> >> Yes, that's precisely my intuition. But this intuition
> >> would work
> >> for the interval too, because it is an hprop and hence an
> >> hset, but
> >> I don't think this trick would work for the interval. Or
> >> would it?
> >>
> >> Using primTrustMe will strictify certain instances of
> >> this (the
> >> ones where p is constructed by applying
> >> truncation-is-hprop to
> >> definitionally equal arguments) to definitional
> >> equalities. Off the
> >> top of my head, I don't see why that would go wrong.
> >>
> >>
> >> I agree. But it would be nice to hear from those who
> >> designed and
> >> implemented the feature.
> >>
> >> On the other hand, using primTrustMe to implement the
> >> circle or
> >> something like that would be bad: if loop : Id{S1} base
> >> base
> >> is defined to be primTrustMe, it will reduce to refl.
> >>
> >>
> >> I agree too.
> >>
> >> Best,
> >> Martin
> >>
> >>
> >> -Dan
> >>
> >> On Jun05, Martin Escardo wrote:
> >>
> >>
> >> On 05/06/13 03:12, Guillaume Brunerie wrote:
> >>
> >> I’m not sure I understand what you are trying
> >> to do.
> >>
> >>
> >> I am trying to use an unsound Agda feature to
> >> implement a sound
> >> construction (hpropositional reflection or
> truncation).
> >>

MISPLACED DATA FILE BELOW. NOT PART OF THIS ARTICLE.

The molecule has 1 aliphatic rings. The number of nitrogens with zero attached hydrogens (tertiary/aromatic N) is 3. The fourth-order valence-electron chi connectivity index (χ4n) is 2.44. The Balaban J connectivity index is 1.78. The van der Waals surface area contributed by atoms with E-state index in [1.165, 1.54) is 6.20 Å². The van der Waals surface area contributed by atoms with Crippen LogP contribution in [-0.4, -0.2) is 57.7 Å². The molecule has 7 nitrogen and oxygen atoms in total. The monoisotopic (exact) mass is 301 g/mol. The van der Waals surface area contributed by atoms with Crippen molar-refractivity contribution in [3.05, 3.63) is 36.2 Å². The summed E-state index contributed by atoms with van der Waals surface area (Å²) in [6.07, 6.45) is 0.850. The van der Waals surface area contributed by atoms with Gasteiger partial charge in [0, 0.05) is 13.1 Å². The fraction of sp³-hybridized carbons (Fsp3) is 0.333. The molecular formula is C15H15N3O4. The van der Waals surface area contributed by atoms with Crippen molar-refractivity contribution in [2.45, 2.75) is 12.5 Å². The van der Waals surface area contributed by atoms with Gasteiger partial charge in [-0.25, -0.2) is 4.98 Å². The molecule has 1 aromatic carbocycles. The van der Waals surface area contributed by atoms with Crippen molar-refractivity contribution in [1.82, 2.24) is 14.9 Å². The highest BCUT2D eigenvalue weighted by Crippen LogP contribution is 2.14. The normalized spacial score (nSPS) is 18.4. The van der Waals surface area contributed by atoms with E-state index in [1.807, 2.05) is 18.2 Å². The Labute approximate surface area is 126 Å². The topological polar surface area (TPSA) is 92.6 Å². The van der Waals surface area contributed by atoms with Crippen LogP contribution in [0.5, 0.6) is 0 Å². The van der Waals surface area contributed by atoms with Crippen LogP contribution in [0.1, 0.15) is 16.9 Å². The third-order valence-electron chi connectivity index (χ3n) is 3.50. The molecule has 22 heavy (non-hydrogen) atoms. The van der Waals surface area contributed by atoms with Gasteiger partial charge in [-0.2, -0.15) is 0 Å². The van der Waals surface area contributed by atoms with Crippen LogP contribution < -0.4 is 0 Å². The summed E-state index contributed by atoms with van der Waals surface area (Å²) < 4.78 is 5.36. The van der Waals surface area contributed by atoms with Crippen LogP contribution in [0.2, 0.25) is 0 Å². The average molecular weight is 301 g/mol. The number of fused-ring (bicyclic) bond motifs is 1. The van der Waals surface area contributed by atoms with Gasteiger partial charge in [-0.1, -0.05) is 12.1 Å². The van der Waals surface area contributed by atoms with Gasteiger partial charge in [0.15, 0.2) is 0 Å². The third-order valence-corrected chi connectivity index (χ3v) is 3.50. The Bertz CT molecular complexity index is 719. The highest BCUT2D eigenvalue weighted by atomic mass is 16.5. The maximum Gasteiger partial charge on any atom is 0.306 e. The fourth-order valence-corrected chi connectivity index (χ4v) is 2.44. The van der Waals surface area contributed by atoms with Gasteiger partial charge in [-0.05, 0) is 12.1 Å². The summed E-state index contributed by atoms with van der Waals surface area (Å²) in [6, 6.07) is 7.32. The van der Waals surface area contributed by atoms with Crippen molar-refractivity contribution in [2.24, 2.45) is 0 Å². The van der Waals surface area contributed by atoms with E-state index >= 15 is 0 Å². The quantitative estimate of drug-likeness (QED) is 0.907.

> >> I don’t really know what primTrustMe is,
> >>
> >>
> >> Me neither, and this is why I asked the question
> >> here. The
> >> documentation
> >> http://code.haskell.org/Agda/____doc/release-notes/2-2-6.txt
> >> <http://code.haskell.org/Agda/__doc/release-notes/2-2-6.txt>
> >>
> >>
> >> <http://code.haskell.org/Agda/__doc/release-notes/2-2-6.txt
> >> <http://code.haskell.org/Agda/doc/release-notes/2-2-6.txt>>
> >> says:
> >>
> >> "Note that the compiler replaces all uses of
> >> primTrustMe
> >> with the
> >> REFL builtin, without any check for
> definitional
> >> equality. Incorrect
> >> uses of primTrustMe can potentially lead to
> >> segfaults or
> >> similar
> >> problems."
> >>
> >> However, It Doesn't say what the correct uses are
> >> meant to be.
> >>
> >> but it seems to be some kind of postulate that
> >> every
> >> type is an
> >> hprop, which seems much worse than just
> >> postulating that
> >> a single
> >> type is an hprop.
> >>
> >>
> >> Yes, but notice that I use it privately,
> hopefully in a
> >> sound way.
> >>
> >> What are you trying to achieve exactly?
> >>
> >>
> >> I am trying to (soundly) implement hpropositional
> >> truncation
> >> that
> >> computes, without *any* postulate at all.
> >>
> >> Voevodsky's Coq implementation uses
> type-in-type (also
> >> unsound in
> >> general, but backed by sound resizing axioms in
> >> this case) and
> >> additionally postulates the axiom of function
> >> extensionality
> >> to show
> >> that the truncation really is an hproposition.
> >>
> >> Here is an improved version of what I sent
> >> yesterday, with more
> >> explanations, and the main question repeated.
> >>
> >> Best,
> >> Martin
> >>
> >>
> ------------------------------____----------------------------__--__-------
> >>
> >> Here is what we want to achieve:
> >>
> >> Given a type X, we want to construct a type ∥ X ∥:
> >>
> >> X type
> >> ----------
> >> ∥ X ∥ type
> >>
> >> We want any two elements of ∥ X ∥ to be
> propositionally
> >> equal, written
> >> hprop ∥ X ∥.
> >>
> >> We have the introduction rule:
> >>
> >> x : X
> >> ---------------
> >> ∣ x ∣ : ∥ X ∥
> >>